While reading Carrie Firestone’s young adult novel “The Unlikelies” last summer, I encountered something I haven’t before in my 20-some odd years of reading: a character with a background like mine.

As a white woman, I’m never hurting for representation in the media. But with Middle Eastern roots on my dad’s side, and a last name to match, I really can’t remember reading about too many characters with the same background as mine, a weird mix of European and Middle Eastern roots, dominated by Irish and Syrian heritage. But Sadie Sullivan, the protagonist of “The Unlikelies” has a Persian mother and Irish father.

It was kind of cool having a character like me in a book which got me thinking about diversity in young adult literature and how it must feel for readers who see themselves represented far less than I do to see themselves in a novel. I’ve mentioned before the diversity in this genre is what keeps me coming back for more. Recently I finished “Love, Hate and Other Filters” by Samira Ahmed, about an Indian-American Muslim teenager confronting Islamophobia in her hometown and “The Hate U Give” by Angie Thomas about Starr Carter, a Black teenager growing up in a poor neighborhood who sees her childhood best friend shot by a police officer.

Aside from having strong voices of teenage protagonists (an age group which I’d argue has some of the strongest most valuable voices), I love these books because they expose me to viewpoints I wouldn’t know otherwise. But even more importantly, they give other young readers a chance to see themselves in the media.

“It’s been a long time coming and it’s fantastic,” Firestone said of the movement to increase diversity in young adult books. “It didn’t happen accidentally. It’s a wonderful movement.”

Firestone is based in Avon, outside of Hartford. She published her first novel, “The Loose Ends List” two years ago when she was 45 and “The Unlikelies” came out last May.

Firestone began seriously writing when she turned 40 and originally leaned toward writing middle-grade novels for a younger audience until she found her old high school diary duct taped together in a box.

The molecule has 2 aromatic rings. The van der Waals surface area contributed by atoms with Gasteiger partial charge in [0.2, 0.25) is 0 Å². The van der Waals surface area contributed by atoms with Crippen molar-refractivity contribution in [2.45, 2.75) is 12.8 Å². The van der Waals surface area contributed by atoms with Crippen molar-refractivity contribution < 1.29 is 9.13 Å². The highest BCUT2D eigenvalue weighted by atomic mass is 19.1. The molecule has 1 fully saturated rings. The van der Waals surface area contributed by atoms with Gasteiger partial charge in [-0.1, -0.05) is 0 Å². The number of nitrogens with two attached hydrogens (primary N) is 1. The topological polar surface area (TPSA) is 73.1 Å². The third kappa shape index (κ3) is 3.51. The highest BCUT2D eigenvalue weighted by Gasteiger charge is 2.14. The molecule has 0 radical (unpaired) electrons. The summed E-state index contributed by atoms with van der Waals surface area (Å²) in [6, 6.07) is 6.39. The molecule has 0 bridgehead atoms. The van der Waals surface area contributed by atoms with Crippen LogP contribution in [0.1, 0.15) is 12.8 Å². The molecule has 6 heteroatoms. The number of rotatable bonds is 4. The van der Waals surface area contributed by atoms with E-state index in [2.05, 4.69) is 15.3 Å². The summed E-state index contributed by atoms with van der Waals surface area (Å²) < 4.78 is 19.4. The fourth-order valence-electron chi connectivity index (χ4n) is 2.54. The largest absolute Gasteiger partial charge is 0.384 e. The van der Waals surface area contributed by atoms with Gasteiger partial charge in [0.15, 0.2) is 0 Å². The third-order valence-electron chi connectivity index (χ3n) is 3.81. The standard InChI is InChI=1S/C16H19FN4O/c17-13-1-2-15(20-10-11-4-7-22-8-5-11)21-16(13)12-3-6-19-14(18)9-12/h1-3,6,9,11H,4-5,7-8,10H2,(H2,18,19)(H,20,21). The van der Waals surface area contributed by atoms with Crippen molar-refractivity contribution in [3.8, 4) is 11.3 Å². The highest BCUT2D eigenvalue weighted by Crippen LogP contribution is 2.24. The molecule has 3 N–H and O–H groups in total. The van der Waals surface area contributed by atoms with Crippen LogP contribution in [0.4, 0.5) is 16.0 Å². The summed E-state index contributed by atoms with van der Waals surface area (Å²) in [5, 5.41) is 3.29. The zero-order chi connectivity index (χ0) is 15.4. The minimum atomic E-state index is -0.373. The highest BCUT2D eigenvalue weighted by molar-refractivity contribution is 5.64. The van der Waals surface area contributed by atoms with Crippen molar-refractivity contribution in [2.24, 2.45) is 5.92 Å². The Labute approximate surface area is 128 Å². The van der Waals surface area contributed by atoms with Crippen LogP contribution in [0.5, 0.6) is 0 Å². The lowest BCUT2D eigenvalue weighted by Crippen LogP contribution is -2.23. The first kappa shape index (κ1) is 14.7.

“I cut through duct tape and read through my high school journal and I was so struck by teenage voice,” she said. “My own teenage voice inspired me to write Maddie, the protagonist of my first novel.”

Before getting into writing Firestone worked as an ESL teacher in New York City where she taught students from all over the world. That diversity is reflected in her writing. Sadie’s Persian side came from a Persian woman Firestone once knew and another character in the book, a Haitian teen affected by the 2010 earthquake, was inspired by some of Firestone’s prior Haitian students.

“My characters in all my books, they’re kind of a mix of my own characteristics and people I’ve met and learned about and people who’ve shared stories with me my whole life,” she said. “I’m not Persian in my background, but that part of Sadie came from a woman I knew many years ago who shared her stories with me and I was so taken I said ‘Someday if I write a book, you’re going to be in it.’ I write the essence of people.”

Firestone said it’s equally important to know when to step back and know when not to write a story. She said she shelved a book whose main character was a Pakistani boy when she felt she didn’t have enough experience to write from that perspective. She said her books have also been read by sensitivity readers who review manuscripts for issues of bias, cultural inaccuracies, insensitive language and representation.

“As an author it’s really important to think about these things and figure out the best way to approach every page in every book,” Firestone said. “It’s important to defer to other people’s feelings on how my work is read. There’s going to be moments where people read something wrong but in general, I think it’s important to defer to readers and deepen my understanding on how to be a better author and deepen characters.”

While YA is changing and is, in my opinion, still one of the more diverse genres out there. But there’s still work to be done and the real way to initiate change is by publishing more diverse writers. Firestone agrees.

“If we want to have diversity in any literature, to really put time and effort into inspiring and teaching young people from all schools and districts about writing and reading,” Firestone said. “My goal is to nurture young readers and writers so they can tell their own story directly...the big change will come when we have representation of all voices. Everyone in this world has a story. It’s way bigger than me.”

ekayata@hearstmediact.com; @erin_kayata